The Kathmandu valley grew up around four towns - each of which had their own Durbar (palace) so be careful when you ask for a taxi as they could take you to any one of the four. The principal Durbar Square is in Kathmandu City and we walked it in the following route. Starting at New Road you need to pay an entrance fee - if you are going to be in town for a while then go up to the conservation office near the Kumari house where you can get your ticket extended for free (you need your passport) and thus saving the entrance fee every time - handy as many roads lead to the square so you could be cutting through it regularly.
Anyway back to the walk - go straight ahead and on your right you have the Old Royal Palace - with four pagoda pillars representing each of the four cities, on the left is Freak Street - once home to the guesthouses and cafes that marked the end of the hippy trail. This is adjacent to a wide open area which usually has a range of craft stalls catering for tourists. At the end of the open area is the Kumari house - home to the living goddess of Nepal - the current Kumari is five years old. As you approach the Kumari House then the square opens up before you and its no surprise that cameras are always out and about here - the place is really impressive - even moreso if this is your first experience of temple architecture in the city.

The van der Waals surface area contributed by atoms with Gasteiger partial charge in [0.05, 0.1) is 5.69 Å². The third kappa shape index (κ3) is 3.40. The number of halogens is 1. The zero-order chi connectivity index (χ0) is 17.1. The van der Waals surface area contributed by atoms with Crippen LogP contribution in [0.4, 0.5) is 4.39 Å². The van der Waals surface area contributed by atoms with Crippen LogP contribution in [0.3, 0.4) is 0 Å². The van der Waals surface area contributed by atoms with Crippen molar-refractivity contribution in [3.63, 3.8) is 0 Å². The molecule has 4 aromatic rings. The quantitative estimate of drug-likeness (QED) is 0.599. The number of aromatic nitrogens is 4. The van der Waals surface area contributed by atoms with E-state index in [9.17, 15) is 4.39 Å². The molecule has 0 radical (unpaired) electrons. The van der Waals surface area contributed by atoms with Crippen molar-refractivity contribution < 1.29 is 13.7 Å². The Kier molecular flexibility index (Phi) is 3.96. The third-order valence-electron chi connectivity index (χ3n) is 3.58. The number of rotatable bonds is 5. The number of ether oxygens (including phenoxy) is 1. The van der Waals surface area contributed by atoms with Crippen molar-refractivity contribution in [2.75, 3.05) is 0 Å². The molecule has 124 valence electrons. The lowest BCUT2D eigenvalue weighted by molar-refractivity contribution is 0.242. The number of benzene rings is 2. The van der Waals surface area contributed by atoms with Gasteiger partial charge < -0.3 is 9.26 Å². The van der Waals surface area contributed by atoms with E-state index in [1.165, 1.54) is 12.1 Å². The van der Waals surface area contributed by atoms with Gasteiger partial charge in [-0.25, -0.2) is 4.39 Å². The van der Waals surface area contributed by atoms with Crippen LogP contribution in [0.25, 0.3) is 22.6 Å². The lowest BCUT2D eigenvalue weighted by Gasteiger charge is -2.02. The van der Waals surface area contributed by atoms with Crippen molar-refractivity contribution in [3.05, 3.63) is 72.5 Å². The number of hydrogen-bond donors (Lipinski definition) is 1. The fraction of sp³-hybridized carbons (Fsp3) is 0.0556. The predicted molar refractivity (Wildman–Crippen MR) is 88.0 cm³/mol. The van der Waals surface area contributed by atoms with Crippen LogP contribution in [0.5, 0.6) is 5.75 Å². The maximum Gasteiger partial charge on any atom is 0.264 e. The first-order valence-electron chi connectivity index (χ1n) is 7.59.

In the square is a whole array of buildings, including Kathmandsap - the building that gave the city its name, Large drums - and we are talking big here - to ward off evil spirits, various other bells, Hindu temples galore and an array of local people that’s a travellers dream - you know that you've arrived in a different culture that’s for sure.
Most of the tourist touts seem to hang about on the north side of the square so by entering from a southerly direction you are likely to get less hassle as you'll be leaving by the time you meet them. The reason that they are here is that a few minutes to the North is Thamel - the main district where tourist accommodation and shops are, so is where most tourists enter the square.
Also in the square is the Old Royal Palace - the big white building where there's a museum which is hidden away past a series of armed guards, making you think you shouldnt be there or that you're walking into some army barracks!